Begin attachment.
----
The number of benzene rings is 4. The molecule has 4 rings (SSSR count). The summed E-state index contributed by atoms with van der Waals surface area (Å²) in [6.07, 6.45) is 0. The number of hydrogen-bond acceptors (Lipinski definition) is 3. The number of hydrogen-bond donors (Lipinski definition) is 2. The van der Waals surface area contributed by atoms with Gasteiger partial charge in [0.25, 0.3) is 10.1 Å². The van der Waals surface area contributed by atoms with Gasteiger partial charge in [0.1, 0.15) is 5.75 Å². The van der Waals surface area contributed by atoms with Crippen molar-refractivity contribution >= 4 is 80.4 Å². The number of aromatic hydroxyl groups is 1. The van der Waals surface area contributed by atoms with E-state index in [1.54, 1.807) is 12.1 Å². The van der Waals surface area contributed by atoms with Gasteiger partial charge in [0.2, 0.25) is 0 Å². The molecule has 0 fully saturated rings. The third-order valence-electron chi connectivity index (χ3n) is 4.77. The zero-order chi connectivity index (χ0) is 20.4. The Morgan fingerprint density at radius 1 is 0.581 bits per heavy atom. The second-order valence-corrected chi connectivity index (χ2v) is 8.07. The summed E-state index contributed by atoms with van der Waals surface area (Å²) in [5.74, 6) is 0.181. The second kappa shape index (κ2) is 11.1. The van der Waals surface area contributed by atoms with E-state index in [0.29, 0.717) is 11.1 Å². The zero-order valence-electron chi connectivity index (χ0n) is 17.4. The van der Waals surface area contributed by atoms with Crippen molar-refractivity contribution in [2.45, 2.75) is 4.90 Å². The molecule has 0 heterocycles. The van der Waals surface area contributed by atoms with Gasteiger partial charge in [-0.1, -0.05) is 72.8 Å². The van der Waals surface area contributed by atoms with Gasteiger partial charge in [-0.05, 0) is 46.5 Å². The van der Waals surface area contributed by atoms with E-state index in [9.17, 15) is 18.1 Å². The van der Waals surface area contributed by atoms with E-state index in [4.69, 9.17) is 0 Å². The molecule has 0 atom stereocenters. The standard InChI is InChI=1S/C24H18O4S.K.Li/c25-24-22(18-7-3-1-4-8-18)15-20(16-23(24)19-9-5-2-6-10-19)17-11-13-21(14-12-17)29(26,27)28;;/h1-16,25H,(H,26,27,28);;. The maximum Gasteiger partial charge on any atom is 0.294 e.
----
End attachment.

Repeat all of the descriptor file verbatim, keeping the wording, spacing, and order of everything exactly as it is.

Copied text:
The number of benzene rings is 4. The molecule has 4 rings (SSSR count). The summed E-state index contributed by atoms with van der Waals surface area (Å²) in [6.07, 6.45) is 0. The number of hydrogen-bond acceptors (Lipinski definition) is 3. The number of hydrogen-bond donors (Lipinski definition) is 2. The van der Waals surface area contributed by atoms with Gasteiger partial charge in [0.25, 0.3) is 10.1 Å². The van der Waals surface area contributed by atoms with Gasteiger partial charge in [0.1, 0.15) is 5.75 Å². The van der Waals surface area contributed by atoms with Crippen molar-refractivity contribution >= 4 is 80.4 Å². The number of aromatic hydroxyl groups is 1. The van der Waals surface area contributed by atoms with E-state index in [1.54, 1.807) is 12.1 Å². The van der Waals surface area contributed by atoms with Gasteiger partial charge in [0.2, 0.25) is 0 Å². The molecule has 0 fully saturated rings. The third-order valence-electron chi connectivity index (χ3n) is 4.77. The zero-order chi connectivity index (χ0) is 20.4. The Morgan fingerprint density at radius 1 is 0.581 bits per heavy atom. The second-order valence-corrected chi connectivity index (χ2v) is 8.07. The summed E-state index contributed by atoms with van der Waals surface area (Å²) in [5.74, 6) is 0.181. The second kappa shape index (κ2) is 11.1. The van der Waals surface area contributed by atoms with E-state index in [0.29, 0.717) is 11.1 Å². The zero-order valence-electron chi connectivity index (χ0n) is 17.4. The van der Waals surface area contributed by atoms with Crippen molar-refractivity contribution in [2.45, 2.75) is 4.90 Å². The molecule has 0 heterocycles. The van der Waals surface area contributed by atoms with Gasteiger partial charge in [-0.1, -0.05) is 72.8 Å². The van der Waals surface area contributed by atoms with Gasteiger partial charge in [-0.05, 0) is 46.5 Å². The van der Waals surface area contributed by atoms with E-state index in [9.17, 15) is 18.1 Å². The van der Waals surface area contributed by atoms with E-state index in [4.69, 9.17) is 0 Å². The molecule has 0 atom stereocenters. The standard InChI is InChI=1S/C24H18O4S.K.Li/c25-24-22(18-7-3-1-4-8-18)15-20(16-23(24)19-9-5-2-6-10-19)17-11-13-21(14-12-17)29(26,27)28;;/h1-16,25H,(H,26,27,28);;. The maximum Gasteiger partial charge on any atom is 0.294 e.